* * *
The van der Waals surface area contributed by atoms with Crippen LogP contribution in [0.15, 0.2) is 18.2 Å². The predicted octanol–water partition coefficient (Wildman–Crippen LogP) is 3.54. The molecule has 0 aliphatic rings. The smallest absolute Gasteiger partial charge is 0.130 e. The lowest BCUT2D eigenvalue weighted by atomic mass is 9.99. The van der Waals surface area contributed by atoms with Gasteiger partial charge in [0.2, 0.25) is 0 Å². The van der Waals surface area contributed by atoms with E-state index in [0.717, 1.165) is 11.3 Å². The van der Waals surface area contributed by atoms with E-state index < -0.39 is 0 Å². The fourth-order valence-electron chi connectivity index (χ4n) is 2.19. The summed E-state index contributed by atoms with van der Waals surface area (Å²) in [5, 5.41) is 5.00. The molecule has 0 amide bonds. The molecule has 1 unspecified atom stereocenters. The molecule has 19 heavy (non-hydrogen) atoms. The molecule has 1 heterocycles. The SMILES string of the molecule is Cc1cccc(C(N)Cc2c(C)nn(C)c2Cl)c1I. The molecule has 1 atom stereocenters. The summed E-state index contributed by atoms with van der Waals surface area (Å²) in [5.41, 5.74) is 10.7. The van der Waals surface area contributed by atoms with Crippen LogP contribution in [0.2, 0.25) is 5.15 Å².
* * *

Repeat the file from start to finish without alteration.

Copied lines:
The van der Waals surface area contributed by atoms with Crippen LogP contribution in [0.15, 0.2) is 18.2 Å². The predicted octanol–water partition coefficient (Wildman–Crippen LogP) is 3.54. The molecule has 0 aliphatic rings. The smallest absolute Gasteiger partial charge is 0.130 e. The lowest BCUT2D eigenvalue weighted by atomic mass is 9.99. The van der Waals surface area contributed by atoms with Gasteiger partial charge in [0.2, 0.25) is 0 Å². The van der Waals surface area contributed by atoms with E-state index in [0.717, 1.165) is 11.3 Å². The van der Waals surface area contributed by atoms with E-state index < -0.39 is 0 Å². The fourth-order valence-electron chi connectivity index (χ4n) is 2.19. The summed E-state index contributed by atoms with van der Waals surface area (Å²) in [5, 5.41) is 5.00. The molecule has 0 amide bonds. The molecule has 1 unspecified atom stereocenters. The molecule has 19 heavy (non-hydrogen) atoms. The molecule has 1 heterocycles. The SMILES string of the molecule is Cc1cccc(C(N)Cc2c(C)nn(C)c2Cl)c1I. The molecule has 1 atom stereocenters. The summed E-state index contributed by atoms with van der Waals surface area (Å²) in [5.41, 5.74) is 10.7. The van der Waals surface area contributed by atoms with Crippen LogP contribution in [0.2, 0.25) is 5.15 Å².